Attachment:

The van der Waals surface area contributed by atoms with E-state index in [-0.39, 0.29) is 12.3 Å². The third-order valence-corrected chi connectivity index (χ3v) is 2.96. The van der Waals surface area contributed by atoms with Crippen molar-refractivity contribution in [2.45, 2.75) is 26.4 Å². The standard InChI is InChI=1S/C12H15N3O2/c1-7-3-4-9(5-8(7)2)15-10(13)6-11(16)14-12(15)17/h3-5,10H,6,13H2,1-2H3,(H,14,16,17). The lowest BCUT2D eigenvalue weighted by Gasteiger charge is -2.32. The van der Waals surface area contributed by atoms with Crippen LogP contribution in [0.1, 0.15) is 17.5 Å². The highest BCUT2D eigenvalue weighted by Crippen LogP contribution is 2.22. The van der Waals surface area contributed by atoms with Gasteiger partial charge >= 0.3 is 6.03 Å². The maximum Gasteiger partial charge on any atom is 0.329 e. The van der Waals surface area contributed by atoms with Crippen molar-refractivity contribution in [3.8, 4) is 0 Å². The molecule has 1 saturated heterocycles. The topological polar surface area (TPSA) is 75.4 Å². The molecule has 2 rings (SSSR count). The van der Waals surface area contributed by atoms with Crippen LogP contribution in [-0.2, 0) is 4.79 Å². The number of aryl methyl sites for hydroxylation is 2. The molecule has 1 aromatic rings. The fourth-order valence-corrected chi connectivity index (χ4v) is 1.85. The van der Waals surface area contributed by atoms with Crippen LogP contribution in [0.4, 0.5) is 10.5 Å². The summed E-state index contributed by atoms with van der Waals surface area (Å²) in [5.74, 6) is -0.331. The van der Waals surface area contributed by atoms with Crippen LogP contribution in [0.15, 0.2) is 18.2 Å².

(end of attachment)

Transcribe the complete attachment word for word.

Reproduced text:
The van der Waals surface area contributed by atoms with E-state index in [-0.39, 0.29) is 12.3 Å². The third-order valence-corrected chi connectivity index (χ3v) is 2.96. The van der Waals surface area contributed by atoms with Crippen molar-refractivity contribution in [2.45, 2.75) is 26.4 Å². The standard InChI is InChI=1S/C12H15N3O2/c1-7-3-4-9(5-8(7)2)15-10(13)6-11(16)14-12(15)17/h3-5,10H,6,13H2,1-2H3,(H,14,16,17). The lowest BCUT2D eigenvalue weighted by Gasteiger charge is -2.32. The van der Waals surface area contributed by atoms with Crippen LogP contribution in [0.1, 0.15) is 17.5 Å². The highest BCUT2D eigenvalue weighted by Crippen LogP contribution is 2.22. The van der Waals surface area contributed by atoms with Gasteiger partial charge >= 0.3 is 6.03 Å². The maximum Gasteiger partial charge on any atom is 0.329 e. The van der Waals surface area contributed by atoms with Crippen molar-refractivity contribution in [3.8, 4) is 0 Å². The molecule has 1 saturated heterocycles. The topological polar surface area (TPSA) is 75.4 Å². The molecule has 2 rings (SSSR count). The van der Waals surface area contributed by atoms with Crippen LogP contribution in [-0.2, 0) is 4.79 Å². The number of aryl methyl sites for hydroxylation is 2. The molecule has 1 aromatic rings. The fourth-order valence-corrected chi connectivity index (χ4v) is 1.85. The van der Waals surface area contributed by atoms with Crippen LogP contribution in [0.4, 0.5) is 10.5 Å². The summed E-state index contributed by atoms with van der Waals surface area (Å²) in [5.74, 6) is -0.331. The van der Waals surface area contributed by atoms with Crippen LogP contribution in [0.15, 0.2) is 18.2 Å².